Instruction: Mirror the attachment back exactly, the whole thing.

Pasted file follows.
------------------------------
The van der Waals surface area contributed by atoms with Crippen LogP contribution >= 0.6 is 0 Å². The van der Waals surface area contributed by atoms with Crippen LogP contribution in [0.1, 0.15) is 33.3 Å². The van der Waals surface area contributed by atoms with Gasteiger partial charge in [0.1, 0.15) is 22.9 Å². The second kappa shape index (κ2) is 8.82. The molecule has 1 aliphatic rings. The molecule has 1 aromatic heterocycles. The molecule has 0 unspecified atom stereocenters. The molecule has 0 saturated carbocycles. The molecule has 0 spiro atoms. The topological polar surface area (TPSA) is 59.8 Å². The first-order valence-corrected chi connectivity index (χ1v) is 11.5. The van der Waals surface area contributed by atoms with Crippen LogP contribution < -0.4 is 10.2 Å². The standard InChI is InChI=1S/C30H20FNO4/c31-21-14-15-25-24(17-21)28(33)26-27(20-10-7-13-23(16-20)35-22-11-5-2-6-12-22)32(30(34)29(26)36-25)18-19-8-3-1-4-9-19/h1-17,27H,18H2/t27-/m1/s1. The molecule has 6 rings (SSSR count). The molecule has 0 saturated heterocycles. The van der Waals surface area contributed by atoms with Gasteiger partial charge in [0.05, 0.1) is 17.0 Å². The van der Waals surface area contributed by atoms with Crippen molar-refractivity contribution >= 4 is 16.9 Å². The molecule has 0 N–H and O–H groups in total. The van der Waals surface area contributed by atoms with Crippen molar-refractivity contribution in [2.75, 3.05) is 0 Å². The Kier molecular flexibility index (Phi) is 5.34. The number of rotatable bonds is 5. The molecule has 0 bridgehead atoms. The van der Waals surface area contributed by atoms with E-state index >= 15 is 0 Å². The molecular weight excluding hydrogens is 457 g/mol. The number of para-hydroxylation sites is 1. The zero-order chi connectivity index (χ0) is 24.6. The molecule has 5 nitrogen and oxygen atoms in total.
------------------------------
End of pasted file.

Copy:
The van der Waals surface area contributed by atoms with Crippen LogP contribution >= 0.6 is 0 Å². The van der Waals surface area contributed by atoms with Crippen LogP contribution in [0.1, 0.15) is 33.3 Å². The van der Waals surface area contributed by atoms with Gasteiger partial charge in [0.1, 0.15) is 22.9 Å². The second kappa shape index (κ2) is 8.82. The molecule has 1 aliphatic rings. The molecule has 1 aromatic heterocycles. The molecule has 0 unspecified atom stereocenters. The molecule has 0 saturated carbocycles. The molecule has 0 spiro atoms. The topological polar surface area (TPSA) is 59.8 Å². The first-order valence-corrected chi connectivity index (χ1v) is 11.5. The van der Waals surface area contributed by atoms with Crippen LogP contribution < -0.4 is 10.2 Å². The standard InChI is InChI=1S/C30H20FNO4/c31-21-14-15-25-24(17-21)28(33)26-27(20-10-7-13-23(16-20)35-22-11-5-2-6-12-22)32(30(34)29(26)36-25)18-19-8-3-1-4-9-19/h1-17,27H,18H2/t27-/m1/s1. The molecule has 6 rings (SSSR count). The molecule has 0 saturated heterocycles. The van der Waals surface area contributed by atoms with Gasteiger partial charge in [0.05, 0.1) is 17.0 Å². The van der Waals surface area contributed by atoms with Crippen molar-refractivity contribution >= 4 is 16.9 Å². The molecule has 0 N–H and O–H groups in total. The van der Waals surface area contributed by atoms with Crippen molar-refractivity contribution in [2.75, 3.05) is 0 Å². The Kier molecular flexibility index (Phi) is 5.34. The number of rotatable bonds is 5. The molecule has 0 bridgehead atoms. The van der Waals surface area contributed by atoms with E-state index >= 15 is 0 Å². The molecular weight excluding hydrogens is 457 g/mol. The number of para-hydroxylation sites is 1. The zero-order chi connectivity index (χ0) is 24.6. The molecule has 5 nitrogen and oxygen atoms in total.